Tax Confusion by Gregg Motley

Tax Confusion


There was an excellent article on the front page of the Fort Scott Tribune published on Sunday, July 10, 2022 which reported on some thorough research performed by Bourbon County Finance Director, Susan Bancroft.  So many people with whom I have private conversations did not fully appreciate the data because they do not understand basic taxation terms such as mill levy, appraised value, assessed value, etc.  These and other concepts are important to grasp to be an informed participant in state and local government entities.  Let’s take a look at some basic definitions and how it all comes together to determine how much each property owner in Kansas is taxed on their holdings.


Starting with appraised value, every county appraiser is responsible to determine an accurate value of every property in the county.  State statutes set guidelines that are similar to what is used in private appraisal processes.  The most important aspect of this process is to appraise a property in proportion to other values in the county.  If a property owner believes there has been a mistake, an appeals process exists where data may be presented by the property owner which argues for an alternate conclusion.


Assessed valuation might be the most misunderstood term in this process, but it is a simple computation of multiplying the percentage determined by state statute for each property type, times the appraised value.  For example, if a home is appraised for $100,000.00, the statutory assessment rate is 11.5%, which yields an assessed valuation of $11,500.00.  Here are the assessment rates of all property types in Kansas: Homes: 11.5%, Vacant lots: 12%, Owned by non-profits:      12%, Commercial: 25% Agricultural land: 30%, Public utilities: 33%, Not classified: 30%.  Properties owned by governments are not assessed.


The mill levy is the “tax rate” that is applied to the assessed value of a property. One mill is one dollar per $1,000 of assessed value. To continue the example above, if the mill levy is set at 65.00, the aforementioned homeowner would owe $747.50 in annual taxes computed as follows:  $11,500 divided by 1,000 equals 11.5, times 65.00 equals $747.50.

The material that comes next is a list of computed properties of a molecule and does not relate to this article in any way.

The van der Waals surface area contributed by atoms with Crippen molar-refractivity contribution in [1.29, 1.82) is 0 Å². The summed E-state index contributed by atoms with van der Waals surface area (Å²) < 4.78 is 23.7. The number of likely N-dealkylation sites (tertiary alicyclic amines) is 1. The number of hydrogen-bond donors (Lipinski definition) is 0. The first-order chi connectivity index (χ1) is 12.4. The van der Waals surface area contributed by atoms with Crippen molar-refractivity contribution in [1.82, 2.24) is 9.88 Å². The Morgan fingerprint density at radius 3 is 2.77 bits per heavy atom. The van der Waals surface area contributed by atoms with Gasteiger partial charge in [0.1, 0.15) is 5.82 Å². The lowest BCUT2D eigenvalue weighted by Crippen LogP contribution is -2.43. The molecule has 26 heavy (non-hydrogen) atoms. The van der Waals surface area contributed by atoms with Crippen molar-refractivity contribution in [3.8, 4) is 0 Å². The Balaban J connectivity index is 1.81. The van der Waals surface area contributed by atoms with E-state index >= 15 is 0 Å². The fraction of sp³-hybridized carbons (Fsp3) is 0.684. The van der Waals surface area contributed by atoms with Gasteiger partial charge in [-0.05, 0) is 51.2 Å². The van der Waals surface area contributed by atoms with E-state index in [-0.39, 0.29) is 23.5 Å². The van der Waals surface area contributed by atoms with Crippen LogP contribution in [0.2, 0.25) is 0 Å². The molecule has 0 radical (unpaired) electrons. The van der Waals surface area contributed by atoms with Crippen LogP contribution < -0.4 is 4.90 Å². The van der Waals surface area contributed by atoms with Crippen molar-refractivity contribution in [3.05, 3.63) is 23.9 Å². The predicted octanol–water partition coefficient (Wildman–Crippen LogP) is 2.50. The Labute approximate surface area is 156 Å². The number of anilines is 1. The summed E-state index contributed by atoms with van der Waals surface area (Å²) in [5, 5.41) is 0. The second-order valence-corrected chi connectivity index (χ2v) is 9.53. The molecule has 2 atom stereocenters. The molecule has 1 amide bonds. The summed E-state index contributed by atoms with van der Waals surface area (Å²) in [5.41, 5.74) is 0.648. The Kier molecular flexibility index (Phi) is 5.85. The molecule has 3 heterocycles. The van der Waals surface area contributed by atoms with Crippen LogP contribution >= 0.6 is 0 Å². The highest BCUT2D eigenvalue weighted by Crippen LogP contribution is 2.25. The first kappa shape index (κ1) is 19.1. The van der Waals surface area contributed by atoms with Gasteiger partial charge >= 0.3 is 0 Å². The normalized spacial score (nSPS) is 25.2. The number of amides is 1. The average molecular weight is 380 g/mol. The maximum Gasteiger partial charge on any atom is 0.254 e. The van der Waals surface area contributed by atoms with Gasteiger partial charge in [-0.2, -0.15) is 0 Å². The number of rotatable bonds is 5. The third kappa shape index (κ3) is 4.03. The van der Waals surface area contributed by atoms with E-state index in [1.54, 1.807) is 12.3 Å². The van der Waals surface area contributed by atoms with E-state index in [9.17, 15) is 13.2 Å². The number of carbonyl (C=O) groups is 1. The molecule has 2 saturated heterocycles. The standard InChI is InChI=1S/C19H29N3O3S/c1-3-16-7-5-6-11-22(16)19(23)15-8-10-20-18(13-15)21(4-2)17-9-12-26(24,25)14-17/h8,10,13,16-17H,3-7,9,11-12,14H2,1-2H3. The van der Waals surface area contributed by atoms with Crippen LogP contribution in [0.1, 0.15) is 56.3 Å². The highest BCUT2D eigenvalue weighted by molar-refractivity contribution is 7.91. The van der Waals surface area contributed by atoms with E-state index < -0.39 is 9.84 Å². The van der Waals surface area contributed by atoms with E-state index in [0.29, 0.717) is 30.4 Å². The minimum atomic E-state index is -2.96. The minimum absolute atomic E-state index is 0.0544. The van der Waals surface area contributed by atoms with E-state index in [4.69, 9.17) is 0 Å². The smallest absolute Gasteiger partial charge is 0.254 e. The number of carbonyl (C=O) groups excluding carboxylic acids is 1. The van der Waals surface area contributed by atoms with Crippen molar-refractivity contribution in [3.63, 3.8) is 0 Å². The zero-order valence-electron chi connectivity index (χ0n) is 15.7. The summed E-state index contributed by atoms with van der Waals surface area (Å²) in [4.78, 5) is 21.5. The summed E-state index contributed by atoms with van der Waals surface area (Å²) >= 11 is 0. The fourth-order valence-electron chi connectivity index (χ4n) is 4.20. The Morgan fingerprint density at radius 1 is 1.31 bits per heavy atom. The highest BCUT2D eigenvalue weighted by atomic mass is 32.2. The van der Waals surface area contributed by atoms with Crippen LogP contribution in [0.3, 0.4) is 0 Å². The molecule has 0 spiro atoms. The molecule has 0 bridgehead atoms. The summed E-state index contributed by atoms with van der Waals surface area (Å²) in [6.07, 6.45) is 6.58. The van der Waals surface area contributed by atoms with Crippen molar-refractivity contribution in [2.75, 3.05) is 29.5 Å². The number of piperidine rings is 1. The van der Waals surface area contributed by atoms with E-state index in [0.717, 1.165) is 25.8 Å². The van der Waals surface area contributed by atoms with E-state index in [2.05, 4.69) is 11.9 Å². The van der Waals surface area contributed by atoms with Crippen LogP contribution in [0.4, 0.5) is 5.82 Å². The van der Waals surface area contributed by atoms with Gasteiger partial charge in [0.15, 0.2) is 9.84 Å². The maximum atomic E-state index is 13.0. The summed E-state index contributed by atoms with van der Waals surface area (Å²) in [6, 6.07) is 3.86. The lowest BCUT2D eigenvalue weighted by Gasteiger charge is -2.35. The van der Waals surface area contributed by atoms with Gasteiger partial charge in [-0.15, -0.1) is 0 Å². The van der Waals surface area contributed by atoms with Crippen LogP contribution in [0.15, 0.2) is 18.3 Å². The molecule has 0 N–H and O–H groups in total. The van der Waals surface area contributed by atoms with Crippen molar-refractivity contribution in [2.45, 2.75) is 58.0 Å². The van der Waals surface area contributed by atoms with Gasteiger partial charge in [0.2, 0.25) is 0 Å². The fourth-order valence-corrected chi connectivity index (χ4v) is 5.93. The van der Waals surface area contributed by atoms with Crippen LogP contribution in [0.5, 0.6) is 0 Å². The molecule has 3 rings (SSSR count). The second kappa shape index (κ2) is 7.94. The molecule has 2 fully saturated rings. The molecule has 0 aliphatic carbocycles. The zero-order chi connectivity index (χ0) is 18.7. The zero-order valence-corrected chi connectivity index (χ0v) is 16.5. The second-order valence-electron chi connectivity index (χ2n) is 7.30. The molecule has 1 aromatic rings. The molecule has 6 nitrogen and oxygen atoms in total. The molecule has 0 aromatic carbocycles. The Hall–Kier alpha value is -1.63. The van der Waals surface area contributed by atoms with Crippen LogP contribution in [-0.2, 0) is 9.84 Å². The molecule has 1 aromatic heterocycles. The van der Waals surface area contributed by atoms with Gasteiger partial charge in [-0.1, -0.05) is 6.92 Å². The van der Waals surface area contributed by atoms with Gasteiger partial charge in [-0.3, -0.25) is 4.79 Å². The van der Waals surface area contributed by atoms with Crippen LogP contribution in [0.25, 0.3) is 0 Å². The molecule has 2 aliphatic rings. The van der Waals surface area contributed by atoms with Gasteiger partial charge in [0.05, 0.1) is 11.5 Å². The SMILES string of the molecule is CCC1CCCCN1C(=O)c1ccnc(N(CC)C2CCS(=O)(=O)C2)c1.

A homeowner in a Kansas county will not only pay taxes to the county, but also cities and school districts.  Some jurisdictions will also have other taxing entities, such as community colleges, libraries, fire districts, special improvement districts, etc.  Each will set their own mill levy in order to fund operations.


As a practical example, if the aforementioned $100,000.00 house is located in Fort Scott, the property owner has an assessed value of $11,500.00 and will pay the following mill levies based on 2021 numbers: County: 62.51, City: 46.98, USD 234: 52.773, Community College: 29.30.  These mill levies add up to 191.563; accordingly, the property owner can expect to pay $2,202.97 (191.563 times 11.5) in annual property taxes.  There may be a few minor additions to the bill, depending on where they live in the city.


Our democracy depends on an informed electorate.  If tax computations are a mystery to you, find a source that can answer your questions.  We are better together when we are aware and active.

3 thoughts on “Tax Confusion by Gregg Motley”

  1. Given your example of a $100,000 house in Fort Scott the taxes would $2202.97 .